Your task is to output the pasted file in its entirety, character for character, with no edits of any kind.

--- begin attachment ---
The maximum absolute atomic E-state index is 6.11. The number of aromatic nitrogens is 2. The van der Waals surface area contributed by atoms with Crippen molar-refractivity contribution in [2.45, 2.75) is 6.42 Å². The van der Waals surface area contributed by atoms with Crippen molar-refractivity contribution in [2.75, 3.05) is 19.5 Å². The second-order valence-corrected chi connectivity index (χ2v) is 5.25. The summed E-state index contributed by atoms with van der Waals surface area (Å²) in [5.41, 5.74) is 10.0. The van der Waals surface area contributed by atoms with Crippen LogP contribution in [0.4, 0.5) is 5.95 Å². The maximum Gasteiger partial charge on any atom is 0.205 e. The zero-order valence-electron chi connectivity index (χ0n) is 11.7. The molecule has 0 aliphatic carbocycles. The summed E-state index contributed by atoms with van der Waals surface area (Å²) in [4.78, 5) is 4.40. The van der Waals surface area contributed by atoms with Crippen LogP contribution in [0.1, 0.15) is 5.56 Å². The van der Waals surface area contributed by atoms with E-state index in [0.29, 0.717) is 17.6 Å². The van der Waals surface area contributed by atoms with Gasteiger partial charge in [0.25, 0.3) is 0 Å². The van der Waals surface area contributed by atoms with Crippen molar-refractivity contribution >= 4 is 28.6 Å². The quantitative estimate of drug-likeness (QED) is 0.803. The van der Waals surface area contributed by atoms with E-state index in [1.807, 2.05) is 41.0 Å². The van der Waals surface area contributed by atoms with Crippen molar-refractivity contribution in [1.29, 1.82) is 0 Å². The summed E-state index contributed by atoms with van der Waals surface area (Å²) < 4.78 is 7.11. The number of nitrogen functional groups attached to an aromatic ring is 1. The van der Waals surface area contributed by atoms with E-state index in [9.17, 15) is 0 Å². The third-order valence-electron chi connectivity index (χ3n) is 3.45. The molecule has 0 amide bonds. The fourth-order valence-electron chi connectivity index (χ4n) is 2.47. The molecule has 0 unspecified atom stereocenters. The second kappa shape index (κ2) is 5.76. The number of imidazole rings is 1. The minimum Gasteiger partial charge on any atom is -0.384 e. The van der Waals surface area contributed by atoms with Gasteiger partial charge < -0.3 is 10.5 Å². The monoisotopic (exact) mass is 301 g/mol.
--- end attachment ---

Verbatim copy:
The maximum absolute atomic E-state index is 6.11. The number of aromatic nitrogens is 2. The van der Waals surface area contributed by atoms with Crippen molar-refractivity contribution in [2.45, 2.75) is 6.42 Å². The van der Waals surface area contributed by atoms with Crippen molar-refractivity contribution in [2.75, 3.05) is 19.5 Å². The second-order valence-corrected chi connectivity index (χ2v) is 5.25. The summed E-state index contributed by atoms with van der Waals surface area (Å²) in [5.41, 5.74) is 10.0. The van der Waals surface area contributed by atoms with Crippen LogP contribution in [0.4, 0.5) is 5.95 Å². The maximum Gasteiger partial charge on any atom is 0.205 e. The zero-order valence-electron chi connectivity index (χ0n) is 11.7. The molecule has 0 aliphatic carbocycles. The summed E-state index contributed by atoms with van der Waals surface area (Å²) in [4.78, 5) is 4.40. The van der Waals surface area contributed by atoms with Crippen LogP contribution in [0.1, 0.15) is 5.56 Å². The van der Waals surface area contributed by atoms with E-state index in [0.29, 0.717) is 17.6 Å². The van der Waals surface area contributed by atoms with Gasteiger partial charge in [0.25, 0.3) is 0 Å². The van der Waals surface area contributed by atoms with Crippen molar-refractivity contribution >= 4 is 28.6 Å². The quantitative estimate of drug-likeness (QED) is 0.803. The van der Waals surface area contributed by atoms with E-state index in [1.807, 2.05) is 41.0 Å². The van der Waals surface area contributed by atoms with Crippen molar-refractivity contribution in [1.29, 1.82) is 0 Å². The summed E-state index contributed by atoms with van der Waals surface area (Å²) < 4.78 is 7.11. The number of nitrogen functional groups attached to an aromatic ring is 1. The van der Waals surface area contributed by atoms with E-state index in [9.17, 15) is 0 Å². The third-order valence-electron chi connectivity index (χ3n) is 3.45. The molecule has 0 amide bonds. The fourth-order valence-electron chi connectivity index (χ4n) is 2.47. The molecule has 0 unspecified atom stereocenters. The second kappa shape index (κ2) is 5.76. The number of imidazole rings is 1. The minimum Gasteiger partial charge on any atom is -0.384 e. The van der Waals surface area contributed by atoms with Gasteiger partial charge < -0.3 is 10.5 Å². The monoisotopic (exact) mass is 301 g/mol.